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New Māori Language Strategy confirmed

New Māori Language Strategy confirmed

Minister of Māori Affairs, Hon Dr Pita Sharples, has today released the governments new Māori language strategy, which includes an updated model for Te Mātāwai, a Māori governance entity which will be charged with leading and guiding the Crown’s strategy for te reo Māori.

Dr Sharples said “Te Mātāwai is a significant part of the Māori language strategy because it is an instrument which allows Māori/iwi to lead and direct Te Taura Whiri i te Reo Māori, Te Māngai Pāho and the Māori Television Service, and to provide a vehicle to represent their role as kaitiaki in relation to te reo Māori, it’s health and wellbeing.”

“Te Mātāwai will now be constituted by one representative from each of the 7 dialectal regions, 3 representatives chosen by Māori language organisations, and 2 representatives appointed by the Minister of Māori Affairs on behalf of the Crown.”

“This revised structure addresses feedback received through public consultation that asked for increased representation for Māori language experts and practitioners; and ensuring the on-going role and commitment of the Crown to supporting Te Reo Māori.”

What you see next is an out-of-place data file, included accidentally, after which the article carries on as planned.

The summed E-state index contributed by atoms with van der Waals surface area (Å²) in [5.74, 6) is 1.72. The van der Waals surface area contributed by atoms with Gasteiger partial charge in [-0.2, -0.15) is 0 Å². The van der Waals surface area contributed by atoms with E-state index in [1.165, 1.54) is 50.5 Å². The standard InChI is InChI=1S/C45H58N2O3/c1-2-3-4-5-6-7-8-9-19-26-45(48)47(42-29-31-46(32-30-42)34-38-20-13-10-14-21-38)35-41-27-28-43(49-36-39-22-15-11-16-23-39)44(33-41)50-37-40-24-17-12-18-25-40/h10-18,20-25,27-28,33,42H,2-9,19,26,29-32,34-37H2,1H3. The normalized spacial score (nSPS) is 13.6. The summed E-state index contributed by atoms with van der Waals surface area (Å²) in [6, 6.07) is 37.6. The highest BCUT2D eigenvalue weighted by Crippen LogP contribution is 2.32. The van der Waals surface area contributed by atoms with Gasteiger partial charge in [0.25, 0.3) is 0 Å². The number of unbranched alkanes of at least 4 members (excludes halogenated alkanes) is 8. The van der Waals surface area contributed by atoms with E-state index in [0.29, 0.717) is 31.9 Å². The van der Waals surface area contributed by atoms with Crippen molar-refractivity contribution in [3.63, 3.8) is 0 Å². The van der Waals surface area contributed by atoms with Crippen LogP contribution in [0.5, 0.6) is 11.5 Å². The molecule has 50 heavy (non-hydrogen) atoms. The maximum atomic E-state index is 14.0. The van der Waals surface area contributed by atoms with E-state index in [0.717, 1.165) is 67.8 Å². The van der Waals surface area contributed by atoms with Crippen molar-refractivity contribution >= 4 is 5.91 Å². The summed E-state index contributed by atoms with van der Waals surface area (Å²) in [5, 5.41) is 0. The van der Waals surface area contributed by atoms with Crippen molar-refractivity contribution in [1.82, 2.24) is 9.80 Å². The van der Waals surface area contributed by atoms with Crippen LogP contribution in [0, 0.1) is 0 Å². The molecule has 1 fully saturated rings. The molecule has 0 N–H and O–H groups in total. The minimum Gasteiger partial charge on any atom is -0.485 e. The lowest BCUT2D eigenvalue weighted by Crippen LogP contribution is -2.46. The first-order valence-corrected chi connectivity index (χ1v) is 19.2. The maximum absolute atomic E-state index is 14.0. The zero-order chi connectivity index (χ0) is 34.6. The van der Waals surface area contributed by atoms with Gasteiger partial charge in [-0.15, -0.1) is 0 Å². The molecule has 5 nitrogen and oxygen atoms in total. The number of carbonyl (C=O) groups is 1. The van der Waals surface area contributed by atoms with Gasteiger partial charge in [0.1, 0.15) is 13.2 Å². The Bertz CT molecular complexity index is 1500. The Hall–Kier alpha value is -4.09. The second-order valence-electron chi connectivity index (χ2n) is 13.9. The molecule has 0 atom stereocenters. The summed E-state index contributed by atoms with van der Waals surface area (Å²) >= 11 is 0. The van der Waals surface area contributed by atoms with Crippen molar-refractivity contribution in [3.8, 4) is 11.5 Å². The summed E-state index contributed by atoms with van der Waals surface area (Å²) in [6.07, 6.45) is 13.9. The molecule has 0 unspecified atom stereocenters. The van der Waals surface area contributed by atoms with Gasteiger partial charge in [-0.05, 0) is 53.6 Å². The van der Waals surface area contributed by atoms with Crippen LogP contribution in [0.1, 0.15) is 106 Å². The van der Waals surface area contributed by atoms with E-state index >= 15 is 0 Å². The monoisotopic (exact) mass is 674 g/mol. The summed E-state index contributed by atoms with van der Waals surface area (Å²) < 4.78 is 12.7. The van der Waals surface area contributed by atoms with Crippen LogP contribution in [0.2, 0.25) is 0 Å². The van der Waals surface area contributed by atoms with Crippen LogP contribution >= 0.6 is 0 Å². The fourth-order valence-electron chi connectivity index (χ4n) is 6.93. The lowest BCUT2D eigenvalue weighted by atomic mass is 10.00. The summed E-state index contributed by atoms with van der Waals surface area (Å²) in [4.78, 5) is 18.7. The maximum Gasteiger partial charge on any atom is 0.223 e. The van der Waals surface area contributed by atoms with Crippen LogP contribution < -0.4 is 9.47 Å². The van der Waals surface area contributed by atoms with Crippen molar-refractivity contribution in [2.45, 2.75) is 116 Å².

Dr Sharples said Te Taura Whiri i te Reo Māori and Te Māngai Pāho will remain and continue to deliver quality service and support for our Māori language being changed from Crown entities to statutory entities overseen by Te Mātāwai.

Te Mātāwai will also absorb the roles and functions of Te Putahi Paoho, which is the electoral college for the Māori Television Service. Māori Television remains as a statutory entity, and will continue under dual oversight by the Minister of Māori Affairs and the Minister of Finance, alongside Te Mātāwai.

“New legislation will be required to enact these changes. This legislation will be tabled in the house today, and is due for first reading before the end of July. This new legislation will formally recognise the status of the language as a taonga, and Iwi and Māori as kaitiaki of te reo Māori.”

“This strategy has always been about putting the control of the language back in to Māori/Iwi to which the taonga belongs. It is envisaged that iwi/Māori control will not only encourage a growth in distinct iwi/hapū language programmes, but that many of these will reflect the various hapū dialects which are taonga in themselves,” said Dr Sharples.


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